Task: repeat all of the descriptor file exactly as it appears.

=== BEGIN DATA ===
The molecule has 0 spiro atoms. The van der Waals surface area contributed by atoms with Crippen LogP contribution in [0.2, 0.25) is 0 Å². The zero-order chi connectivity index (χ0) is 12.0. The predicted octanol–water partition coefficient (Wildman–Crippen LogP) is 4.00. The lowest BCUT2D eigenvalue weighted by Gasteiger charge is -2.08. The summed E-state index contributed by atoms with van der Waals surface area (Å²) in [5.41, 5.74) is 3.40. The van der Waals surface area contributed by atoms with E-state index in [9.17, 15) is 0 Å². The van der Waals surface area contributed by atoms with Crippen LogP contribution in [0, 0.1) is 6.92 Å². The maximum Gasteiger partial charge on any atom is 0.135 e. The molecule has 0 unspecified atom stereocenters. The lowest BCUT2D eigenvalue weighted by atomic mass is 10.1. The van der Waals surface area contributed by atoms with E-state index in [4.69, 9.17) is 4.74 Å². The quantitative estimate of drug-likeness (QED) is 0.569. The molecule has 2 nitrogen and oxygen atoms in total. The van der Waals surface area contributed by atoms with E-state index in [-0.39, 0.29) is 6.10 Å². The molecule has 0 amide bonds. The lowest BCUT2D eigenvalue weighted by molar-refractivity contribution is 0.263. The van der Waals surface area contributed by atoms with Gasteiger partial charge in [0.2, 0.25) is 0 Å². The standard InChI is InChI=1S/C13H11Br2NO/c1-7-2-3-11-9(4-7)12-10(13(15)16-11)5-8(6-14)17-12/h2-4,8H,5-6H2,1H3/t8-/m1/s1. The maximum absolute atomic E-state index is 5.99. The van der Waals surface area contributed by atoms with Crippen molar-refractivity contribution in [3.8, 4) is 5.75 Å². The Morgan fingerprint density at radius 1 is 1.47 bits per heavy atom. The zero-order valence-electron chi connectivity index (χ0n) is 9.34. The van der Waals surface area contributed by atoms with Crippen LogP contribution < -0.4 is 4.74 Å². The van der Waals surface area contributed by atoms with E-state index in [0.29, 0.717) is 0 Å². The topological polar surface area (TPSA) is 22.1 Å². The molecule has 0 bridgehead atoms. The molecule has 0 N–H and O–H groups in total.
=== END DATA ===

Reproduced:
The molecule has 0 spiro atoms. The van der Waals surface area contributed by atoms with Crippen LogP contribution in [0.2, 0.25) is 0 Å². The zero-order chi connectivity index (χ0) is 12.0. The predicted octanol–water partition coefficient (Wildman–Crippen LogP) is 4.00. The lowest BCUT2D eigenvalue weighted by Gasteiger charge is -2.08. The summed E-state index contributed by atoms with van der Waals surface area (Å²) in [5.41, 5.74) is 3.40. The van der Waals surface area contributed by atoms with E-state index in [9.17, 15) is 0 Å². The van der Waals surface area contributed by atoms with Crippen LogP contribution in [0, 0.1) is 6.92 Å². The maximum Gasteiger partial charge on any atom is 0.135 e. The molecule has 0 unspecified atom stereocenters. The lowest BCUT2D eigenvalue weighted by atomic mass is 10.1. The van der Waals surface area contributed by atoms with E-state index in [4.69, 9.17) is 4.74 Å². The quantitative estimate of drug-likeness (QED) is 0.569. The molecule has 2 nitrogen and oxygen atoms in total. The van der Waals surface area contributed by atoms with E-state index in [-0.39, 0.29) is 6.10 Å². The molecule has 0 amide bonds. The lowest BCUT2D eigenvalue weighted by molar-refractivity contribution is 0.263. The van der Waals surface area contributed by atoms with Gasteiger partial charge in [0.2, 0.25) is 0 Å². The standard InChI is InChI=1S/C13H11Br2NO/c1-7-2-3-11-9(4-7)12-10(13(15)16-11)5-8(6-14)17-12/h2-4,8H,5-6H2,1H3/t8-/m1/s1. The maximum absolute atomic E-state index is 5.99. The van der Waals surface area contributed by atoms with Crippen molar-refractivity contribution in [3.8, 4) is 5.75 Å². The Morgan fingerprint density at radius 1 is 1.47 bits per heavy atom. The zero-order valence-electron chi connectivity index (χ0n) is 9.34. The van der Waals surface area contributed by atoms with Crippen LogP contribution < -0.4 is 4.74 Å². The van der Waals surface area contributed by atoms with E-state index in [0.29, 0.717) is 0 Å². The topological polar surface area (TPSA) is 22.1 Å². The molecule has 0 bridgehead atoms. The molecule has 0 N–H and O–H groups in total.